Karjakin wants to become President of the Russian Chess Federation

by André Schulz
12/8/2022 – The Chechen federation has nominated the 2016 World Championship challenger to run against incumbent Andrey Filatov. Karjakin was banned for six months by the FIDE Ethics Commission for advocating Russia's war of aggression against Ukraine and continues to be an ardent supporter of Putin. | Photo: Tass

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Russian media report that Sergey Karjakin is running for the post of President of the Russian Chess Federation. He is running against incumbent President Andrey Filatov, who has nominated Natalya Komarova, Alexander Zhukov, Andrey Guryev, Pavel Shinsky and Sergey Smagin as his vice-presidents for the upcoming election.

In Russian chess, candidates for the post of federation president are nominated by the regional federations. Filatov was nominated by the federations of Moscow, Amur, Bryansk, Vologda, Voronezh, Kemerovo, Leningrad, Novosibirsk, Pskov, Tula, Yaroslavl, Transbaikal, Krasnodar, Krasnoyarsk, as well as the federations of the republics of Altai, Bashkortostan, Dagestan, Crimea, Khakassia and Chuvashia. Sergey Karjakin received his nomination from the Chess Federation of Chechnya.

Sergey Karjakin announced his candidacy on his Telegram channel and said that he particularly wants to promote young talents. The election will take place at the next Congress of the Russian Chess Federation on 17 December in Moscow.

Filatov, the federation's president since 2014, looks back on a successful tenure in which the federation organised many top-class tournaments and Russian players and teams celebrated many successes.

After 2014 and under the leadership of Andrey Filatov the Russian Federation organised three World Championships in classical chess, three Candidates Tournaments and four World Championships in rapid and blitz chess. Three times Russian chess players were able to qualify for World Championship matches as challengers. Russian teams celebrated numerous successes and according to the Russian Chess Federation Russian children and juniors won over 200 medals at the World Junior Championships.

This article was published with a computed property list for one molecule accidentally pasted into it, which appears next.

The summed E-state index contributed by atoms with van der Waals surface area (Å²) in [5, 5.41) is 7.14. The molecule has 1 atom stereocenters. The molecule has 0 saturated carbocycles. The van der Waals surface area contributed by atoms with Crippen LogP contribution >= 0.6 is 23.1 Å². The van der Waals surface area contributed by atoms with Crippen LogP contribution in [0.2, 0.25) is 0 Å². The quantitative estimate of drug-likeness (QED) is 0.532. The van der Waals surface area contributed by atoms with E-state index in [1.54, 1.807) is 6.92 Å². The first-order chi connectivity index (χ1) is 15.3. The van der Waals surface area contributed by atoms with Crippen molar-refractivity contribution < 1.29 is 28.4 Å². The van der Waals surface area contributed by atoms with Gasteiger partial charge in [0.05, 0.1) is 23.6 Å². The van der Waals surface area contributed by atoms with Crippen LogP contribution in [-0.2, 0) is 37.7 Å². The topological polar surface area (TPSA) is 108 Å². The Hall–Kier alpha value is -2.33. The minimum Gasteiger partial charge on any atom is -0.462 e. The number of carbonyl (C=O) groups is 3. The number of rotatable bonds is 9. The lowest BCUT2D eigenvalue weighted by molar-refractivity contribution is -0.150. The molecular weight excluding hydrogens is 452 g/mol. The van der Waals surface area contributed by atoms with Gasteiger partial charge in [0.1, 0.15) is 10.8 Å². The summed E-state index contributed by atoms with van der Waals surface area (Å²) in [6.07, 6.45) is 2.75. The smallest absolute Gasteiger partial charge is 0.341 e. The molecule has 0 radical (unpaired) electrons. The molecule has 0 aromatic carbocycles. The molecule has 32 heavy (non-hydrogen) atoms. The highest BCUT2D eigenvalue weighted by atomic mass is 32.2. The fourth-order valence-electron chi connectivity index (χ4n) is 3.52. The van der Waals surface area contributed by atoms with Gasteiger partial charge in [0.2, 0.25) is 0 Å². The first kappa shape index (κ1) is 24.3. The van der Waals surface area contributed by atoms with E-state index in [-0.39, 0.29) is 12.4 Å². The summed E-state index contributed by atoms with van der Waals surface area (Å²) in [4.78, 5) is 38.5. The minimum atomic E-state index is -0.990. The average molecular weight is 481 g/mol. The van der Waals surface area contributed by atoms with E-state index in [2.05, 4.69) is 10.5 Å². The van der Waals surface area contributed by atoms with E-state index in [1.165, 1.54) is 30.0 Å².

However, the series of successes ended with Russia's attack on Ukraine, as Russian players were excluded from events or are only allowed to participate under the FIDE flag. FIDE tournaments no longer take place in Russia.

Sergey Karjakin was born in Simferopol in Crimea in 1990. He was awarded the title of grandmaster at the age of twelve and held the record as the youngest grandmaster in chess history for 19 years. Karjakin played for the Ukrainian Chess Federation until 2009. After that he switched to the Russian Chess Federation.

For many years, Karjakin was one of the best players in the world and in the World Championship match in New York 2016 he challenged Magnus Carlsen for the title. After narrowly holding a couple of worse positions Karjakin took the lead in the match but lost the play-off after Carlsen equalised.

Karjakin is a supporter of Russian President Vladimir Putin and supported Russia's annexation of Crimea in 2014. After the Russian attack on Ukraine in February 2022, Karjakin published an Open Letter to Vladimir Putin in which he supported the Russia's invasion.

Photo: Karjakin/ Twitter

On 21 March 2022 the FIDE Ethics Commission then imposed a six-month ban on Karjakin for "public support of an unjustified military action", which is a violation of the FIDE Ethics Principles. Karjakin was then unable to take part in the 2022 FIDE Candidates Tournament, for which he had qualified. The ban expired in September.

Even after the verdict by the FIDE Ethics Commission, Karjakin was not deterred from propaganda actions and published, among other things, a photo showing him with the Victory symbol in front of the Moscow headquarters of the Wagner mercenary group.

Karjakin recently criticised FIDE for only allowing Russian and Belarusian players to participate in FIDE tournaments if they play under the FIDE flag.

Sergey Karyakin: "Some are pleased that this allows Russian and Belarusian chess players to play in FIDE tournaments. But I will not compete under the FIDE flag. It's a pity that FIDE is going this way."

In Karjakin's view, Russian players should be allowed to compete under their country's flag and FIDE should work to make that possible. This message is directed primarily at the Russian federation president of FIDE, Arkady Dvorkovich, recently re-elected. It is the duty of the chess federation to defend the rights of Russian athletes, Karjakin says.

FIDE had extended the permission for Russian and Belarusian chess players to play under a neutral flag until 1 January 2024.

Translation from German: Johannes Fischer

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André Schulz started working for ChessBase in 1991 and is an editor of ChessBase News.
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